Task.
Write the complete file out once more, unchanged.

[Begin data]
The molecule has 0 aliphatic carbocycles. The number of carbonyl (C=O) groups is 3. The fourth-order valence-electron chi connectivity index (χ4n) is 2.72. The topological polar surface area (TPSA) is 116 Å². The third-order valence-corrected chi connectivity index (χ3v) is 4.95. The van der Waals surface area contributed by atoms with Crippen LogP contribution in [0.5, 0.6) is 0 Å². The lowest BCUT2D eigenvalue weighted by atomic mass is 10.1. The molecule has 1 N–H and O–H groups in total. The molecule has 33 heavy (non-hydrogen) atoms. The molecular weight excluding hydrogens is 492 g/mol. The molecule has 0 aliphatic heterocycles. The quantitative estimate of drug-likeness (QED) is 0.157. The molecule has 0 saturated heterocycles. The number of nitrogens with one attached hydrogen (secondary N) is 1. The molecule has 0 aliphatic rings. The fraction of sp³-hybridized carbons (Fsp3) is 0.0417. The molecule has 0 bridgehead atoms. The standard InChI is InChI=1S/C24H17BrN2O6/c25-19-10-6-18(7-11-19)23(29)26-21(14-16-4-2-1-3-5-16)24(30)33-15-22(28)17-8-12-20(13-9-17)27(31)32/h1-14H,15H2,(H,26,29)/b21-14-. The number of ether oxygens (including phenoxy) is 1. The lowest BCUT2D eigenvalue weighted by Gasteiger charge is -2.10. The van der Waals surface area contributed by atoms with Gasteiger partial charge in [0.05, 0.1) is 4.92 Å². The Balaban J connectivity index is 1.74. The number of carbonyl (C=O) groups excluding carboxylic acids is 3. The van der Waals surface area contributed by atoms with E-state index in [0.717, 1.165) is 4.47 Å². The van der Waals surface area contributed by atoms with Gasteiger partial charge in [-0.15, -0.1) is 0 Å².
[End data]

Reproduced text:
The molecule has 0 aliphatic carbocycles. The number of carbonyl (C=O) groups is 3. The fourth-order valence-electron chi connectivity index (χ4n) is 2.72. The topological polar surface area (TPSA) is 116 Å². The third-order valence-corrected chi connectivity index (χ3v) is 4.95. The van der Waals surface area contributed by atoms with Crippen LogP contribution in [0.5, 0.6) is 0 Å². The lowest BCUT2D eigenvalue weighted by atomic mass is 10.1. The molecule has 1 N–H and O–H groups in total. The molecule has 33 heavy (non-hydrogen) atoms. The molecular weight excluding hydrogens is 492 g/mol. The molecule has 0 aliphatic heterocycles. The quantitative estimate of drug-likeness (QED) is 0.157. The molecule has 0 saturated heterocycles. The number of nitrogens with one attached hydrogen (secondary N) is 1. The molecule has 0 aliphatic rings. The fraction of sp³-hybridized carbons (Fsp3) is 0.0417. The molecule has 0 bridgehead atoms. The standard InChI is InChI=1S/C24H17BrN2O6/c25-19-10-6-18(7-11-19)23(29)26-21(14-16-4-2-1-3-5-16)24(30)33-15-22(28)17-8-12-20(13-9-17)27(31)32/h1-14H,15H2,(H,26,29)/b21-14-. The number of ether oxygens (including phenoxy) is 1. The lowest BCUT2D eigenvalue weighted by Gasteiger charge is -2.10. The van der Waals surface area contributed by atoms with Gasteiger partial charge in [0.05, 0.1) is 4.92 Å². The Balaban J connectivity index is 1.74. The number of carbonyl (C=O) groups excluding carboxylic acids is 3. The van der Waals surface area contributed by atoms with E-state index in [0.717, 1.165) is 4.47 Å². The van der Waals surface area contributed by atoms with Gasteiger partial charge in [-0.15, -0.1) is 0 Å².